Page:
Definition of equipoise in English:

equipoise

noun

mass noun
  • 1Balance of forces or interests.

    ‘this temporary equipoise of power’
    • ‘It is the opposite of what Buddhists call ‘meditative equipoise.’’
    • ‘For example, Brody has argued that patient equipoise is present if ‘a reasonable person of an average degree of altruism and risk adversiveness might consent to being randomised.’’
    • ‘It is probably idle to speculate about what that situation will be, but perhaps not unreasonable to point out that it could still be in some sort of equipoise.’
    • ‘This balance in opinion, which ethicists call equipoise, provides the ideal context for conducting a trial.’
    • ‘The latter requirement is similar to that of clinical equipoise when human subjects participate in clinical trials.’
    • ‘This state was in 50/50 equipoise long before the nation got to the 2000 debacle.’
    • ‘The proper equipoise and coordination of the sense organs aiming to help the body to perform its other functions normally are also counted as an important constituent of the well-being of a person.’
    • ‘The sick, glorious sport of ice climbing depends on physical equipoise, which depends on mental tranquility, which in turn depends on a smooth blend of faith and self-confidence.’
    • ‘We must hold the scales of justice in equipoise, and however odious the offence, we must admeasure right to every one according to law.’
    • ‘In the meteoric incandescence of his beautiful youth, these qualities were in exquisite equipoise.’
    • ‘Clinicians ideally should be in equipoise about the treatments being tested, and patients should give voluntary consent based on full disclosure of relevant information.’
    • ‘Rarely, treatment benefits are so obvious that a trial would clearly be unethical, but often lack of equipoise simply prevents studies.’
    • ‘Trial participation is a rational choice when an adequately informed patient is maximally uncertain in equipoise as to the relative efficacy and safety of comparator interventions.’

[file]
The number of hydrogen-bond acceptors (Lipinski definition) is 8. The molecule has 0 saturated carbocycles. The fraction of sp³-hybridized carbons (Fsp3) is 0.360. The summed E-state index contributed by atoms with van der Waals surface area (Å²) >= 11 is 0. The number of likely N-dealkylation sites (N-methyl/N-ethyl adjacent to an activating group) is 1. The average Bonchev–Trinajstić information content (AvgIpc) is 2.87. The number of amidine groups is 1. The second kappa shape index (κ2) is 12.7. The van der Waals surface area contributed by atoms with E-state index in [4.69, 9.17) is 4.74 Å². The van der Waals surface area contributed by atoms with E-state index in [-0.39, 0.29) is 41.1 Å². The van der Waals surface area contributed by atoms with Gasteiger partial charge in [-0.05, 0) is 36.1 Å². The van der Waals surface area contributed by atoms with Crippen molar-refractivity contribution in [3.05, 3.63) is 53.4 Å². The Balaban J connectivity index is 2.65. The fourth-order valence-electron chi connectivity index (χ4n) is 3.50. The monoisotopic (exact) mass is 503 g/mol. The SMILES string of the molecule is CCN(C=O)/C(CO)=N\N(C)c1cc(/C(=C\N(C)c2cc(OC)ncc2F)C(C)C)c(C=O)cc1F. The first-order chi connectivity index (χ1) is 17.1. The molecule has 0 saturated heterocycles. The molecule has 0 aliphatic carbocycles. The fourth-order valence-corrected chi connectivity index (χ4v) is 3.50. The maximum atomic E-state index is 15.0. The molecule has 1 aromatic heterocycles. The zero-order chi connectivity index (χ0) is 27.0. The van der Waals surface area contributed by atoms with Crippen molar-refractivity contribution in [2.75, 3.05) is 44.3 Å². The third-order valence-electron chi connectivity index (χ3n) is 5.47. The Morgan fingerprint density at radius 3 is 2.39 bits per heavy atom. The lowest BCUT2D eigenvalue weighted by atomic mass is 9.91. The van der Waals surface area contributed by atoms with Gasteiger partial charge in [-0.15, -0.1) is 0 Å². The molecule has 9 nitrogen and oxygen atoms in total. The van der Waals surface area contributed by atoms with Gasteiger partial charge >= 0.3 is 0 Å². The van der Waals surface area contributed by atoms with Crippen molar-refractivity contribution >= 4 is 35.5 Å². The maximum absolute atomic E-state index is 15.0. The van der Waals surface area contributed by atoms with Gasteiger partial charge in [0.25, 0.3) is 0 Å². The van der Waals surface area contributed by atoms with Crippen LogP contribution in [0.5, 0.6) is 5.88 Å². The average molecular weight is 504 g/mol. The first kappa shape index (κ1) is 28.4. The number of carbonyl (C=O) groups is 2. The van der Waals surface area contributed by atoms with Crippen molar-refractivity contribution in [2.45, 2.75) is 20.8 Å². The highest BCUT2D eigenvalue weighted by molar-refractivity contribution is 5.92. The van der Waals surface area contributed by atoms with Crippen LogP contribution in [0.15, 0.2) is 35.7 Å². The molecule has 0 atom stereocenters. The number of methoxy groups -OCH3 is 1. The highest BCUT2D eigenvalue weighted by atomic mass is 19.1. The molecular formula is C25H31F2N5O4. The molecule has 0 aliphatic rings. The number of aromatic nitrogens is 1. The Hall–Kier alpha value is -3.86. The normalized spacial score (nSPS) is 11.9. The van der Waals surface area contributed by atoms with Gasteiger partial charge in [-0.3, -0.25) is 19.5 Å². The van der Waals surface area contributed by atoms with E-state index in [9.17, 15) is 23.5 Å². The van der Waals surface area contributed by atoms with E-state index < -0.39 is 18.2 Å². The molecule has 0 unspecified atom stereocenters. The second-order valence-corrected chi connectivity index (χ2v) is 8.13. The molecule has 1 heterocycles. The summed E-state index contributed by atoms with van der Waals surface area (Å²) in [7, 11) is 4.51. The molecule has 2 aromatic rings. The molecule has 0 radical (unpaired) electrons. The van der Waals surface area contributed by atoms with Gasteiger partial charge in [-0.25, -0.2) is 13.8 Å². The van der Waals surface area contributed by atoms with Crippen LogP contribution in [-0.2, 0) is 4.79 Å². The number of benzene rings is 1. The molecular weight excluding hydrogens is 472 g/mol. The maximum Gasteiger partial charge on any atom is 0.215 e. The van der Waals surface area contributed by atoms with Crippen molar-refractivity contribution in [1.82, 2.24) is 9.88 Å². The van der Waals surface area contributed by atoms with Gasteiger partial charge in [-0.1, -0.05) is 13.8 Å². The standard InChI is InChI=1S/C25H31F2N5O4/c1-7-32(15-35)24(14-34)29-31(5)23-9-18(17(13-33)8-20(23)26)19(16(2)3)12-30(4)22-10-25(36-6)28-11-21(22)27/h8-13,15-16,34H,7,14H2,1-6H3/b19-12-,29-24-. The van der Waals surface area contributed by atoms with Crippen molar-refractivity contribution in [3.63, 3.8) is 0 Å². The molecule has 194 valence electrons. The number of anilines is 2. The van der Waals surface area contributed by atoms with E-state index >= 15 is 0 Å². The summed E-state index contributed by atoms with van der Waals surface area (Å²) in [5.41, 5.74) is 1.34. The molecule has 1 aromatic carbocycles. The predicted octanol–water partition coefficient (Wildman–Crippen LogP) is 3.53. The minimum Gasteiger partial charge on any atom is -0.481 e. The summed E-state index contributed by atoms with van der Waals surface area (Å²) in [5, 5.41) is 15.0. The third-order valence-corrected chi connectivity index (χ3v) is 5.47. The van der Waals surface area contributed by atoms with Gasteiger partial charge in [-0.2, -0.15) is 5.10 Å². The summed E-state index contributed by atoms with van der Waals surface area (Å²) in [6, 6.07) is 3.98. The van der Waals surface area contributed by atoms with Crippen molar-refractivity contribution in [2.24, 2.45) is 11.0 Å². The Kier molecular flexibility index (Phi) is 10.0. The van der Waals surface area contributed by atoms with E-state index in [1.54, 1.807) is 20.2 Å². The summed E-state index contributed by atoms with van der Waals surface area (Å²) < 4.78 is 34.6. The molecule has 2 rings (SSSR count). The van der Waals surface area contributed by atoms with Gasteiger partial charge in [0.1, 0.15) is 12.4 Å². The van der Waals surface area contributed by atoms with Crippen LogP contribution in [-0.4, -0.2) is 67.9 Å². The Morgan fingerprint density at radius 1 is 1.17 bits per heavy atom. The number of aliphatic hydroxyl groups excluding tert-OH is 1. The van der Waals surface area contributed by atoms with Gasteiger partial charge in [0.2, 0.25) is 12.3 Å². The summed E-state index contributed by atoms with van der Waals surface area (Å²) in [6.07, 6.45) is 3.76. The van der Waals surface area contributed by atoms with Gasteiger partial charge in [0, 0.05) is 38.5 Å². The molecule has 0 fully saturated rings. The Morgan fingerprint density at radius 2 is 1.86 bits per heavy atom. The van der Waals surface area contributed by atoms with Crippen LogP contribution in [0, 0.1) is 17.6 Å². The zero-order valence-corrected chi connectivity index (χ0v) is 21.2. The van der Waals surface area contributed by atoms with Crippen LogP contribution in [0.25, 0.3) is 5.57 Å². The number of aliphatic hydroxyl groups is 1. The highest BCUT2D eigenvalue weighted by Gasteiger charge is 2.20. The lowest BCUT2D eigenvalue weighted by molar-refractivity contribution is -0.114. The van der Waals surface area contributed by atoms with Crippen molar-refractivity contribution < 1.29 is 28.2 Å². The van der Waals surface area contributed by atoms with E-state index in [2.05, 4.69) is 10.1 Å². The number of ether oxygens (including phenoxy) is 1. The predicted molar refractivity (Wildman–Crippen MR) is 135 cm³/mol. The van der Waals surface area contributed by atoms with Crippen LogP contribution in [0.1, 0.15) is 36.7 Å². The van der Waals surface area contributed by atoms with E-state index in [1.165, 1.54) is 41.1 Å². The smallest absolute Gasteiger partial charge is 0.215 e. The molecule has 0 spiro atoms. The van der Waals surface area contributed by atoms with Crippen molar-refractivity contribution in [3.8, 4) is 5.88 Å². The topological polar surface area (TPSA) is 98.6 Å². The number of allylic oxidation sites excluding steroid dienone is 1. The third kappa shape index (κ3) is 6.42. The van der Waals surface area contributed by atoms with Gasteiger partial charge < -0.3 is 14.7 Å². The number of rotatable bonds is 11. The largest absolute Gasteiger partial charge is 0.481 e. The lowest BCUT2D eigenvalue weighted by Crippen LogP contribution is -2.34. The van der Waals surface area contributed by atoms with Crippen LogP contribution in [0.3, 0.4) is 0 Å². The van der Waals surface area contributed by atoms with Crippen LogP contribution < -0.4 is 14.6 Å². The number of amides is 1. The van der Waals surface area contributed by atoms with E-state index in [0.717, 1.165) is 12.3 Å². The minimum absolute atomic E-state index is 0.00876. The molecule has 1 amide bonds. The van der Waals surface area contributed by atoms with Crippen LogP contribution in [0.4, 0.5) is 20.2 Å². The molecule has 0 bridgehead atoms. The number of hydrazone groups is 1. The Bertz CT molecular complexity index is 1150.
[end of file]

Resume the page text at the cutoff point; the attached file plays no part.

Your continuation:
• ‘Isn't it more accurately a state of creative tension when all apparent contradictions are held together in a state of dynamic equipoise?’
    • ‘The authors say, ‘We find it almost inconceivable that a rational patient with suspected prion disease would be in equipoise… between quinacrine and placebo.’’
    • ‘He kept on marching ahead with equipoise and firm determination.’
    • ‘She thus brought home to the vendor, and her disciples, that mental equipoise should not be shaken by the manner people greeted or treated a person.’
    • ‘The innovation of clinical equipoise is the recognition that study treatments, be they the experimental or control treatments, are potentially consistent with this standard of care.’
    • ‘The concept of equipoise is essential to the requirement of scientific validity, and is particularly relevant to research that compares interventions.’
    • ‘There are also two figures, neither designed for equipoise, who could yet throw their decisive weight on to the scales of hope.’
    equilibrium, balance, evenness, symmetry, parity, equality, equity
    View synonyms
    1. 1.1count noun A counterbalance or balancing force.
      ‘capital flows act as an equipoise to international imbalances in savings’
      • ‘One part supports the slider means H1-H5 and the other part functions as an equipoise to facilitate or enhance the rotating movement of the commutator arm.’
      • ‘The flying off and curling of the drapery by the wind serves as an equipoise to balance the projection of the Triton's elbow.’
      counterweight, counterbalance, counterpoise, balance
      View synonyms

verb

[WITH OBJECT]
  • Balance or counterbalance (something)

    ‘as a piece of language it is as delicately equipoised as any’
    • ‘If and when technologies stabilise, it may be too late to randomise: clinicians may have developed firm if unsubstantiated views, such that they are no longer equipoised.’
    • ‘In other words, our behaviour must be balanced or equipoised between grief and glee.’
    • ‘It is simply the case that a position equipoised between two errors is unlikely to be true.’

Origin

Mid 17th century: from equi- ‘equal’ + the noun poise, replacing the phrase equal poise.

Pronunciation

equipoise

/ˈɛkwɪpɔɪz//ˈiːkwɪpɔɪz/